For some time now, I’ve been using the “Rockem Sockem Robots” image for my “branding”. There was no particular reason for choosing it, other than I had taken the photo, and wanted to use it for something. In a long-ago redesign of my site, I stuck it in my header, and began using the robot image as my avatar shortly afterwards. The robot branding is fun and fine for small-scale personal usage, but if I ever want to have personal branding that I could use for business purposes, I would start running up against trademark issues. As a result, I am planning to phase out the robot images, but I haven’t settled on a definite replacement yet.
In the earlier days of my site, I generally assumed that most of my visitors were pretty tech-savvy, and could find ways to keep up-to-date with my site on their own, if they wanted to. However, the blogosphere has changed since then, and I can’t always assume that someone who wishes to subscribe to my site knows how to let their tools find my syndication feeds, or knows to look around for a “subscribe by email” link. I need to do some work to bring these subscription options in front of people’s eyeballs, make them easy to find, so that I can make it easier for visitors to subscribe to, and revisit my site. Expect to see prominent subscription icons appear soon.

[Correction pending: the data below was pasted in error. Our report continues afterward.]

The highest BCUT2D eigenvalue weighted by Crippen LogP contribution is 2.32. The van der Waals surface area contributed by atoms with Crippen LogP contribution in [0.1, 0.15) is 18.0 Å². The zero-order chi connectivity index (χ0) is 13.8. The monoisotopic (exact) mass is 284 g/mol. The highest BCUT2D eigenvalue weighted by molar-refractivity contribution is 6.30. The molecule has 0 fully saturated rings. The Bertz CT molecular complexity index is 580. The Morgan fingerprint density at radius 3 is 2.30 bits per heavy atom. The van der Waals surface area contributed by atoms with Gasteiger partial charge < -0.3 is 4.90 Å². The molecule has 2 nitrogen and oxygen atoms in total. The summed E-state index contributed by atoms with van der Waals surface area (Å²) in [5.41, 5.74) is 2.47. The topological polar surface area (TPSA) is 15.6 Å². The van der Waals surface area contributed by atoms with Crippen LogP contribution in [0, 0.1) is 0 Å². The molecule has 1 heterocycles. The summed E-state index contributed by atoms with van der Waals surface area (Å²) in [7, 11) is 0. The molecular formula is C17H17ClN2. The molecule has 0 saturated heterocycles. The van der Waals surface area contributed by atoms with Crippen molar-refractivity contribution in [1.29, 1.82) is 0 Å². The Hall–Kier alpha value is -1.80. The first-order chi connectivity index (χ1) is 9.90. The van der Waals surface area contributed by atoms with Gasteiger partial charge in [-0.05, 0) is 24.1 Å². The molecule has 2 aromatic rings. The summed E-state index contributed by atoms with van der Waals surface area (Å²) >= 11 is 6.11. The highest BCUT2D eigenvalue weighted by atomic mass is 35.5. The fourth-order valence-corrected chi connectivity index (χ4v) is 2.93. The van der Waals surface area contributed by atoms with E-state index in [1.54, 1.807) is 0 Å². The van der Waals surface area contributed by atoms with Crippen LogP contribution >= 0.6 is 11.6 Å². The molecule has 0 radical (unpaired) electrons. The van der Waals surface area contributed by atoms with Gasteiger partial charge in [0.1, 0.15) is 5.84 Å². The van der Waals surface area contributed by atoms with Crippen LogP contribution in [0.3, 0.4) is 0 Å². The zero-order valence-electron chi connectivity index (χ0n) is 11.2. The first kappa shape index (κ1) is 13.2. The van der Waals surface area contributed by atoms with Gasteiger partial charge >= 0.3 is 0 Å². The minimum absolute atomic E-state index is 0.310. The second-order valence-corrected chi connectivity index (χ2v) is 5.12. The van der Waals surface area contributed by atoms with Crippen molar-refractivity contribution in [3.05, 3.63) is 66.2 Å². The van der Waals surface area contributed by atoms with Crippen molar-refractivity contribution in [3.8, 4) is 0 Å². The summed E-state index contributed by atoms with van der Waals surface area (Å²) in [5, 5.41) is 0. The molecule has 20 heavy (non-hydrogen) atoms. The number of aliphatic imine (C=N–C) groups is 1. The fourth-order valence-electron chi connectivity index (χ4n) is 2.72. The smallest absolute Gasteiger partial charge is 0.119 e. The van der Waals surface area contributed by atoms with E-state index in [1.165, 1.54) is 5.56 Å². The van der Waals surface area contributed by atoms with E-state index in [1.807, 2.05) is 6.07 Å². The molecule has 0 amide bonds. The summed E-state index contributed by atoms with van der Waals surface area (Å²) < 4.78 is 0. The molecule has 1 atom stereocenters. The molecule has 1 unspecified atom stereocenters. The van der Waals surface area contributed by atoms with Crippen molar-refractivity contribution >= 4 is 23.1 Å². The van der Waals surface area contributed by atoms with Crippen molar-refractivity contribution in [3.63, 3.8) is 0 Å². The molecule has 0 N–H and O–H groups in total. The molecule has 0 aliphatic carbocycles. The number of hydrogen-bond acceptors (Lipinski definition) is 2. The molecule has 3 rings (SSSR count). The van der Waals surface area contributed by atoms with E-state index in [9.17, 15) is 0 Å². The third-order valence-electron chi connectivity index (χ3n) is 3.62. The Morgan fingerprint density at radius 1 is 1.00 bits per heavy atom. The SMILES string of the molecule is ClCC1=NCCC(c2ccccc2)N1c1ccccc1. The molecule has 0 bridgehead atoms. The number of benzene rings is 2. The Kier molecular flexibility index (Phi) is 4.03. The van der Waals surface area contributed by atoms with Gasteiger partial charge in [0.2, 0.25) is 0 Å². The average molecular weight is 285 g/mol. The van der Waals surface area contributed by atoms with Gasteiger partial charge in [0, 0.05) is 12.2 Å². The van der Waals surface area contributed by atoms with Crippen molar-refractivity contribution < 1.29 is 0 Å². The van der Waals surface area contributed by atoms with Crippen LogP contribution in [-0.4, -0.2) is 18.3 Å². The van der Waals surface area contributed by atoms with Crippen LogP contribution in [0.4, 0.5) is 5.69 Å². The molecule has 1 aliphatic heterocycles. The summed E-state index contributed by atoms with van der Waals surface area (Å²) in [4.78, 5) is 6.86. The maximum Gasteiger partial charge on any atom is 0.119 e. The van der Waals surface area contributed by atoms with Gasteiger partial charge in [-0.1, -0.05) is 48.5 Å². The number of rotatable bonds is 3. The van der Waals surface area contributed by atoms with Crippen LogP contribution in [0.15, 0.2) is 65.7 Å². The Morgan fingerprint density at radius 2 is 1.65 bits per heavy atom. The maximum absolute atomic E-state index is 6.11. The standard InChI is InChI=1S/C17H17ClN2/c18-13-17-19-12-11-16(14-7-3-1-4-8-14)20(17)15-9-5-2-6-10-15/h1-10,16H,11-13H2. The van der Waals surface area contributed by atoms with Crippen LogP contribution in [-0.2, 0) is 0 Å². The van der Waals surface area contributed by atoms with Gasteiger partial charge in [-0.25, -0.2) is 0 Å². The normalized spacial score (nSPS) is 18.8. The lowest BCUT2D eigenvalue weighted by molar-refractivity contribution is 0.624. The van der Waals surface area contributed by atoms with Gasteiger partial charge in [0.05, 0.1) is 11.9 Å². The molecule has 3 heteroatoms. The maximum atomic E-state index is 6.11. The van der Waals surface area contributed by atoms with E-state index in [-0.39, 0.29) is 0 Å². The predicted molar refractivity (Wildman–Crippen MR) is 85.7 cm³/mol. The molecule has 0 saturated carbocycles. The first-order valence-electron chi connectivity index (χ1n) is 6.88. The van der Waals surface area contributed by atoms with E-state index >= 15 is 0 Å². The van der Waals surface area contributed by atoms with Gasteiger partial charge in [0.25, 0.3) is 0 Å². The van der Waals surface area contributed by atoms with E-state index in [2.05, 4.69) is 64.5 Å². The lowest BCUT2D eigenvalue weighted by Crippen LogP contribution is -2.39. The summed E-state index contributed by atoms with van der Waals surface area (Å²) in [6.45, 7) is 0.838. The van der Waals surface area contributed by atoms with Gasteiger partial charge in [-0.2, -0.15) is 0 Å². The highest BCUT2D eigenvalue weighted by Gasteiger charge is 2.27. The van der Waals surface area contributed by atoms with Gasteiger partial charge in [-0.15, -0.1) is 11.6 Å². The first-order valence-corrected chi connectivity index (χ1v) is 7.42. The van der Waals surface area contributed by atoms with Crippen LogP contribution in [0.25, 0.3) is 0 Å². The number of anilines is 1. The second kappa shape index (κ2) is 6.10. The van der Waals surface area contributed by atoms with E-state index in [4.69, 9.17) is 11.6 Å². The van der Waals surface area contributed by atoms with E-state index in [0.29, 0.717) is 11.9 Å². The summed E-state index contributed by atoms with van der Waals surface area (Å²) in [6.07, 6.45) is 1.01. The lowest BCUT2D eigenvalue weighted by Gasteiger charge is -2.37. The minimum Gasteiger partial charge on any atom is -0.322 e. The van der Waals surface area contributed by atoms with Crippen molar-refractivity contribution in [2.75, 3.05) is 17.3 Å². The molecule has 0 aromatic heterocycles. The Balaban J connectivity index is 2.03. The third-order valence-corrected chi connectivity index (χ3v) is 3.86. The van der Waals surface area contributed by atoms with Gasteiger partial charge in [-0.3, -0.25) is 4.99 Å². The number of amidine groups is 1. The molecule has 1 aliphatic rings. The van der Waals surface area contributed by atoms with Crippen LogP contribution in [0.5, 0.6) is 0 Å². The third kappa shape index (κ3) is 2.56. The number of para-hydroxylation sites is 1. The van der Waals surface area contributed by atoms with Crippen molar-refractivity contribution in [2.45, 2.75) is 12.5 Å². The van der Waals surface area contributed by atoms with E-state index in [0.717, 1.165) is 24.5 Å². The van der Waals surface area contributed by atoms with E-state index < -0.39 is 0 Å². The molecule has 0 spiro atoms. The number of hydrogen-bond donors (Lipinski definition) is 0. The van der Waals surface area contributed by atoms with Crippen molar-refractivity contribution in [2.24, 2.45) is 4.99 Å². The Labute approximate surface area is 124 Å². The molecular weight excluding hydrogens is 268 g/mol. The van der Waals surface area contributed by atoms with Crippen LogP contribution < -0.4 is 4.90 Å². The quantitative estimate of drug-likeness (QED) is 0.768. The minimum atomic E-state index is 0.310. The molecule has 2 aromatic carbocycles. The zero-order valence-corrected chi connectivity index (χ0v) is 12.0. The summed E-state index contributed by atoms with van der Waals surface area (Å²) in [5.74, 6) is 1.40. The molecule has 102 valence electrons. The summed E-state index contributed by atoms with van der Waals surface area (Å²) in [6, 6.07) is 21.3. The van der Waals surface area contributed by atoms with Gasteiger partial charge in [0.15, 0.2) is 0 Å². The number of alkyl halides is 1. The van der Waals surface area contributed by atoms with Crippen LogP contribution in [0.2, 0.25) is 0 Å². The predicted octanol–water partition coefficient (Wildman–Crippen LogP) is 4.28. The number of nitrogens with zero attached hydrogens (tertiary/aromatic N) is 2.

I’ve got several stand-alone pages such as “About This Site“, “Contact“, “Donate“, and “Tag Cloud“. The About page has some information about me and this site, but I’m really not very happy with its current state. Likewise with the Contact and Donate pages: they are very basic, sometimes cluttered, and not terribly interesting. I’ll be touching those up somewhere along the way in this series of articles.